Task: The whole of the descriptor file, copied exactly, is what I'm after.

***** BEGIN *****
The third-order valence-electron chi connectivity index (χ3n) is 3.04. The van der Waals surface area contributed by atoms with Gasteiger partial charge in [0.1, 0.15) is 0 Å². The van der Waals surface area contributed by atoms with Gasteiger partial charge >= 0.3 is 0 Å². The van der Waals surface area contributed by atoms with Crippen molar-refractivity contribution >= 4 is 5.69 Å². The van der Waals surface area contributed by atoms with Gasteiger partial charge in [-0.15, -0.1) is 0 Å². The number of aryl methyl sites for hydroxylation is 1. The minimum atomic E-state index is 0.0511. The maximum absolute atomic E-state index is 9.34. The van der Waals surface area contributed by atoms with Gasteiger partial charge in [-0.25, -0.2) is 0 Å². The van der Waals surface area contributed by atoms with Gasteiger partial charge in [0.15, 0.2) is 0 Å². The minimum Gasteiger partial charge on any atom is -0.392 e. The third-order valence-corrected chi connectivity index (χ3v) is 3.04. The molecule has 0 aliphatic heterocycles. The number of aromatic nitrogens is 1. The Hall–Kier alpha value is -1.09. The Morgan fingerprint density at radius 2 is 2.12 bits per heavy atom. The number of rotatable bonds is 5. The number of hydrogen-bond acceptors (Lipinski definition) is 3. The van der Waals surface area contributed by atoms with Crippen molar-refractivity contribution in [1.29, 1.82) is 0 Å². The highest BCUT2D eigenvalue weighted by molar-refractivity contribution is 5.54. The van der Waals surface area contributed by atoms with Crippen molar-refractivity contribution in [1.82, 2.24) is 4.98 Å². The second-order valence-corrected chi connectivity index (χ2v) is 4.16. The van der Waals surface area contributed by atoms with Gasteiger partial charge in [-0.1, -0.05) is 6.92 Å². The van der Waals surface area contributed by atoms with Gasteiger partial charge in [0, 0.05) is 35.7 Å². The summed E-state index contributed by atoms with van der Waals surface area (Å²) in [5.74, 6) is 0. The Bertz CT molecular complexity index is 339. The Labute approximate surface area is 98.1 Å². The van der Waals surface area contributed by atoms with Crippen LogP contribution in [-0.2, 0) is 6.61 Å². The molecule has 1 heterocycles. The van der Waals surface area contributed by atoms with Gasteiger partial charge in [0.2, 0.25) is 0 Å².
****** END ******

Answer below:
The third-order valence-electron chi connectivity index (χ3n) is 3.04. The van der Waals surface area contributed by atoms with Gasteiger partial charge in [0.1, 0.15) is 0 Å². The van der Waals surface area contributed by atoms with Gasteiger partial charge >= 0.3 is 0 Å². The van der Waals surface area contributed by atoms with Crippen molar-refractivity contribution >= 4 is 5.69 Å². The van der Waals surface area contributed by atoms with Gasteiger partial charge in [-0.15, -0.1) is 0 Å². The number of aryl methyl sites for hydroxylation is 1. The minimum atomic E-state index is 0.0511. The maximum absolute atomic E-state index is 9.34. The van der Waals surface area contributed by atoms with Gasteiger partial charge in [-0.25, -0.2) is 0 Å². The van der Waals surface area contributed by atoms with Gasteiger partial charge in [0.15, 0.2) is 0 Å². The minimum Gasteiger partial charge on any atom is -0.392 e. The third-order valence-corrected chi connectivity index (χ3v) is 3.04. The molecule has 0 aliphatic heterocycles. The number of aromatic nitrogens is 1. The Hall–Kier alpha value is -1.09. The Morgan fingerprint density at radius 2 is 2.12 bits per heavy atom. The number of rotatable bonds is 5. The number of hydrogen-bond acceptors (Lipinski definition) is 3. The van der Waals surface area contributed by atoms with Crippen molar-refractivity contribution in [1.29, 1.82) is 0 Å². The highest BCUT2D eigenvalue weighted by molar-refractivity contribution is 5.54. The van der Waals surface area contributed by atoms with Crippen molar-refractivity contribution in [1.82, 2.24) is 4.98 Å². The second-order valence-corrected chi connectivity index (χ2v) is 4.16. The van der Waals surface area contributed by atoms with Gasteiger partial charge in [-0.1, -0.05) is 6.92 Å². The van der Waals surface area contributed by atoms with Gasteiger partial charge in [0, 0.05) is 35.7 Å². The summed E-state index contributed by atoms with van der Waals surface area (Å²) in [5.74, 6) is 0. The Bertz CT molecular complexity index is 339. The Labute approximate surface area is 98.1 Å². The van der Waals surface area contributed by atoms with Crippen LogP contribution in [-0.2, 0) is 6.61 Å². The molecule has 1 heterocycles. The van der Waals surface area contributed by atoms with Gasteiger partial charge in [0.2, 0.25) is 0 Å².